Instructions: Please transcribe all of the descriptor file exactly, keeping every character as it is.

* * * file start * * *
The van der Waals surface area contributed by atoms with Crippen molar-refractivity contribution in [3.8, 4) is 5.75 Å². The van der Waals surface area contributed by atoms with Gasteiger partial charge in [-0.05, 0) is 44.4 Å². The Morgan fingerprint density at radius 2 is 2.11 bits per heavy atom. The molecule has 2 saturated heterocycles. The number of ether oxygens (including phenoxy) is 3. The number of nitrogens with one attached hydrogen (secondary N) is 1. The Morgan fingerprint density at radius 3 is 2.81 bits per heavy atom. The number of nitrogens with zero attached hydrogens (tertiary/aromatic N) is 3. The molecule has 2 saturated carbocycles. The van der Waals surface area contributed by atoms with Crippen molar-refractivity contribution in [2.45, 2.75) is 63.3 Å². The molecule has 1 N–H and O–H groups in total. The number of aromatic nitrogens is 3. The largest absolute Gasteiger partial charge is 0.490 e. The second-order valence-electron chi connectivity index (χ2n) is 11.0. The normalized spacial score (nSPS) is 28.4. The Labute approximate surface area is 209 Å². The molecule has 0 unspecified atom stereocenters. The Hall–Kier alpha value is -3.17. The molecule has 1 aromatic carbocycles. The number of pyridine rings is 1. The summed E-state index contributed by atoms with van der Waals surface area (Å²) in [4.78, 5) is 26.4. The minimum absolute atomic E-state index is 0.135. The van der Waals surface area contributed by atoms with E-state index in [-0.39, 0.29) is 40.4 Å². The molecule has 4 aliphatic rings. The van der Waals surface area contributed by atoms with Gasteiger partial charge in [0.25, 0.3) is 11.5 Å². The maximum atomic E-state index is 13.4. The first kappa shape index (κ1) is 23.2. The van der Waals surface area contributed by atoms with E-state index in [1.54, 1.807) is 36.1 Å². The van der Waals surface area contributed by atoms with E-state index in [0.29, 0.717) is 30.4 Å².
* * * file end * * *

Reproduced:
The van der Waals surface area contributed by atoms with Crippen molar-refractivity contribution in [3.8, 4) is 5.75 Å². The van der Waals surface area contributed by atoms with Gasteiger partial charge in [-0.05, 0) is 44.4 Å². The Morgan fingerprint density at radius 2 is 2.11 bits per heavy atom. The molecule has 2 saturated heterocycles. The number of ether oxygens (including phenoxy) is 3. The number of nitrogens with one attached hydrogen (secondary N) is 1. The Morgan fingerprint density at radius 3 is 2.81 bits per heavy atom. The number of nitrogens with zero attached hydrogens (tertiary/aromatic N) is 3. The molecule has 2 saturated carbocycles. The van der Waals surface area contributed by atoms with Crippen molar-refractivity contribution in [2.45, 2.75) is 63.3 Å². The molecule has 1 N–H and O–H groups in total. The number of aromatic nitrogens is 3. The largest absolute Gasteiger partial charge is 0.490 e. The second-order valence-electron chi connectivity index (χ2n) is 11.0. The normalized spacial score (nSPS) is 28.4. The Labute approximate surface area is 209 Å². The molecule has 0 unspecified atom stereocenters. The Hall–Kier alpha value is -3.17. The molecule has 1 aromatic carbocycles. The number of pyridine rings is 1. The summed E-state index contributed by atoms with van der Waals surface area (Å²) in [4.78, 5) is 26.4. The minimum absolute atomic E-state index is 0.135. The van der Waals surface area contributed by atoms with E-state index in [-0.39, 0.29) is 40.4 Å². The molecule has 4 aliphatic rings. The van der Waals surface area contributed by atoms with Gasteiger partial charge in [0.25, 0.3) is 11.5 Å². The maximum atomic E-state index is 13.4. The first kappa shape index (κ1) is 23.2. The van der Waals surface area contributed by atoms with E-state index in [1.54, 1.807) is 36.1 Å². The van der Waals surface area contributed by atoms with E-state index in [0.29, 0.717) is 30.4 Å².